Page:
Fatty acids, the compounds that give a diet rich in leafy greens and fish its antioxidant and anti-inflammatory benefits, are now also heralded for their versatility as raw materials in bioenergy production.
Great Lakes Bioenergy Research Center scientists are enamored with one particular kind of long chain fatty acid, called furan fatty acid, because it could substitute for petroleum-based products including fuel, engine lubricant, medicines and food additives. Now, a team of GLBRC collaborators at the University of Wisconsin–Madison have described a pathway for furan fatty acid production in bacteria and other cells.
Similar to other fatty acids, furan fatty acids, or FuFAs, are found in the membrane that forms a cell’s border. These fatty acids act like an oily filter to protect the interior of the cell against changes in the external environment. They can also act as chemical messengers that tell the cell when a toxin or stress condition is present.
FuFAs are a special class of fatty acids with broad appeal to biofuel scientists because an oxygen atom is attached in the middle of the hydrocarbon chain.
“The chemistry of FuFAs helps the bacterial cell fight off damage in the membrane. The oxygen atom in FuFAs is also what makes it interesting to the biofuel and other industries,” says Rachelle Lemke, a GLBRC senior research specialist who led a study of FuFA production published recently in the Journal of Biological Chemistry. “Think of oxygen as the lighter that helps ignite all the other molecules in a fuel to burn. The chain length of FuFAs also make it a potential lubricant for engines and other devices.”
Lemke previously identified FuFAs while exploring why a bacterium, Rhodobacter spheroides, dies when exposed to a hyperreactive oxygen molecule called singlet oxygen. As a graduate student studying with Tim Donohue, UW–Madison bacteriology professor and GLBRC director, Lemke originally found that singlet oxygen kills R. spheroides unless FuFAs are present. Still, they lacked information on how these important class of fatty acids were made.
In their new study, Lemke and a team of GLBRC researchers identified the steps this and other bacteria use to produce FuFAs. The team’s findings reveal previously unidentified intermediate molecules that ultimately get converted into FuFA. They also found enzymes that add oxygen to the FuFA chain while decorating the ring with methyl groups that serve as the chemical makeup for the genesis of fuels.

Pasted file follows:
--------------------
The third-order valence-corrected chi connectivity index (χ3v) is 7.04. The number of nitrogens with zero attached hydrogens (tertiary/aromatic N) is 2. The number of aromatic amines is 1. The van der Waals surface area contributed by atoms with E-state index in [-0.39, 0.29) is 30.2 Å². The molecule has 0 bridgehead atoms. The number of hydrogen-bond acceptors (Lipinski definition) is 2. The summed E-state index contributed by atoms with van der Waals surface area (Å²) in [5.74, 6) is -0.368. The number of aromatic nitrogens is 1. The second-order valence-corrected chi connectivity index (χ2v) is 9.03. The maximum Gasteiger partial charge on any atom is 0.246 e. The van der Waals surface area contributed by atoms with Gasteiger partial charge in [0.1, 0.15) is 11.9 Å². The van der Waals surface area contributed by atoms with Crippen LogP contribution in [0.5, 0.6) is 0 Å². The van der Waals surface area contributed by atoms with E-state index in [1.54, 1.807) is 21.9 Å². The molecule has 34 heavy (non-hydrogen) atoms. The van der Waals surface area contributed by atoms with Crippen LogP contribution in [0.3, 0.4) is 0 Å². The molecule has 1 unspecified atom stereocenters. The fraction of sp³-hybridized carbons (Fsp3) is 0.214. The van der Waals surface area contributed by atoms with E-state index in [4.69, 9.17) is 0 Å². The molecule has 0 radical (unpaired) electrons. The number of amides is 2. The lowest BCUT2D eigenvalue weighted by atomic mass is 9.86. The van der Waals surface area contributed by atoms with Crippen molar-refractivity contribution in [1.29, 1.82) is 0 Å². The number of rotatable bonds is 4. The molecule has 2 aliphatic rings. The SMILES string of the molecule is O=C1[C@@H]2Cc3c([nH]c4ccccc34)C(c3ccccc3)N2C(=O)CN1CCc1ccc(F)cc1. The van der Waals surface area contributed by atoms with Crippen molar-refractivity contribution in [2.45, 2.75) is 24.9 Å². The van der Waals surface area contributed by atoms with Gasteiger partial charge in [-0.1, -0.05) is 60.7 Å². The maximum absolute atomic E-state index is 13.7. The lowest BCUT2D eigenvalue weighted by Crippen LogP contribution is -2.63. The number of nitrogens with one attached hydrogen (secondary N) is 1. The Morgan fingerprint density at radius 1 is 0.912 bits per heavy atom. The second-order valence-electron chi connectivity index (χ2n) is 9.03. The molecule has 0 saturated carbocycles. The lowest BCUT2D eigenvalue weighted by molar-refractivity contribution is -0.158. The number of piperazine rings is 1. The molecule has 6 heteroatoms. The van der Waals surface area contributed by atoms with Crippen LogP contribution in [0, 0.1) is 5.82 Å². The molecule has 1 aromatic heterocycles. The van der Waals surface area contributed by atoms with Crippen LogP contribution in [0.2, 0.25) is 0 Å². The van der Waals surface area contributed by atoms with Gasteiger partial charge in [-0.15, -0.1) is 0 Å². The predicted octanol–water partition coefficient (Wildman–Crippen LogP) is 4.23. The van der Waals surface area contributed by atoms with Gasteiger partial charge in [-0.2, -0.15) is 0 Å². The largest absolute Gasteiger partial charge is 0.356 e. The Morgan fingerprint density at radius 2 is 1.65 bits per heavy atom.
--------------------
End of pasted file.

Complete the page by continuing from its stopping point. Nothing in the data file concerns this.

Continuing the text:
Lemke and the Donohue lab partnered with GLBRC chemists at UW–Madison to collect the biochemical signatures of the intermediate molecules using high-resolution mass spectrometry and nuclear magnetic resonance imaging. Those biochemical signatures, like fingerprints, can be compared to fragments of known molecules to provide the ultimate proof of identity.
“If they look the same, we know it’s a match,” says Lemke.
The team also used genome sequences and genetics to identify enzymes that perform chemical reactions that have never been observed until now. With these genetic GPS signals, the team was able to identify proteins that catalyze the same reactions in one other bacterium and predict the presence of this newly described pathway for FuFA production in both microbes and plants.
The next steps for GLBRC scientists are to understand the molecular basis of these newly discovered enzymes and to train cells to make more FuFAs so researchers can test the fatty acids in a variety of applications.
“With more tests, it’s possible we will understand how the new classes of enzymes work, and design cells to crank up FuFA production in bacteria and other cells.” Lemke says.
What began more than a decade ago with a simple question: “why do some bacteria die when there’s oxygen around?” has added another layer to the production line of fuels and bioproducts from plants, now patented and available for licensing through the Wisconsin Alumni Research Foundation.
“This discovery is another great example about how interdisciplinary GLBRC teams can mine genomes to reveal previously unknown biochemical pathways,” says Donohue. “In addition, we have received interest in evaluating furan fatty acids as lubricants, as compounds with antimicrobial activity and as food additives from groups around the globe.”
This work was supported in part by a grant from the Department of Energy (DE-SC0018409).